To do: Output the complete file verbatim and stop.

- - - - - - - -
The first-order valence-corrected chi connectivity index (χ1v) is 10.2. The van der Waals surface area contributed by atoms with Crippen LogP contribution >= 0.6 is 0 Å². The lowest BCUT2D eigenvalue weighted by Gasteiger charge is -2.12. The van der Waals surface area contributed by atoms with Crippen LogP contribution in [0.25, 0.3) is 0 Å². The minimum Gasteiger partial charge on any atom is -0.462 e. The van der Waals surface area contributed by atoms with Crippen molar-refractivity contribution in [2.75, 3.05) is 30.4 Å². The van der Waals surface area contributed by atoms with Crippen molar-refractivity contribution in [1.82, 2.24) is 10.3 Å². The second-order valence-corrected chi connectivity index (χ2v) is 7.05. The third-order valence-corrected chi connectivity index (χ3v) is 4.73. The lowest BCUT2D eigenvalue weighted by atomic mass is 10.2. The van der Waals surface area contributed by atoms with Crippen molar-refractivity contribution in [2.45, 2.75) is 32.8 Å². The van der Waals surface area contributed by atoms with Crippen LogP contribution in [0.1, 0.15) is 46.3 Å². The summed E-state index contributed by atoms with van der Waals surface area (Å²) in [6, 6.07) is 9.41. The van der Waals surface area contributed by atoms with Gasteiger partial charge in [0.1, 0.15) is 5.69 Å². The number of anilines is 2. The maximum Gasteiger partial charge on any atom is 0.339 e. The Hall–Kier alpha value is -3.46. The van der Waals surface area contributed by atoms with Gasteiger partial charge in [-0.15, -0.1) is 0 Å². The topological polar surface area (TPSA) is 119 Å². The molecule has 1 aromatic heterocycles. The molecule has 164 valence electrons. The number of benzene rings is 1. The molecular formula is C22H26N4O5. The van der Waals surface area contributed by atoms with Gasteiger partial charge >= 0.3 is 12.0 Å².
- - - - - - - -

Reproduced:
The first-order valence-corrected chi connectivity index (χ1v) is 10.2. The van der Waals surface area contributed by atoms with Crippen LogP contribution >= 0.6 is 0 Å². The lowest BCUT2D eigenvalue weighted by Gasteiger charge is -2.12. The van der Waals surface area contributed by atoms with Crippen LogP contribution in [0.25, 0.3) is 0 Å². The minimum Gasteiger partial charge on any atom is -0.462 e. The van der Waals surface area contributed by atoms with Crippen molar-refractivity contribution in [2.75, 3.05) is 30.4 Å². The van der Waals surface area contributed by atoms with Crippen molar-refractivity contribution in [1.82, 2.24) is 10.3 Å². The second-order valence-corrected chi connectivity index (χ2v) is 7.05. The third-order valence-corrected chi connectivity index (χ3v) is 4.73. The lowest BCUT2D eigenvalue weighted by atomic mass is 10.2. The van der Waals surface area contributed by atoms with Crippen molar-refractivity contribution in [2.45, 2.75) is 32.8 Å². The van der Waals surface area contributed by atoms with Crippen LogP contribution in [0.1, 0.15) is 46.3 Å². The summed E-state index contributed by atoms with van der Waals surface area (Å²) in [6, 6.07) is 9.41. The van der Waals surface area contributed by atoms with Gasteiger partial charge in [0.1, 0.15) is 5.69 Å². The number of anilines is 2. The maximum Gasteiger partial charge on any atom is 0.339 e. The Hall–Kier alpha value is -3.46. The van der Waals surface area contributed by atoms with Gasteiger partial charge in [-0.15, -0.1) is 0 Å². The topological polar surface area (TPSA) is 119 Å². The molecule has 1 aromatic heterocycles. The molecule has 164 valence electrons. The number of benzene rings is 1. The molecular formula is C22H26N4O5. The van der Waals surface area contributed by atoms with Gasteiger partial charge >= 0.3 is 12.0 Å².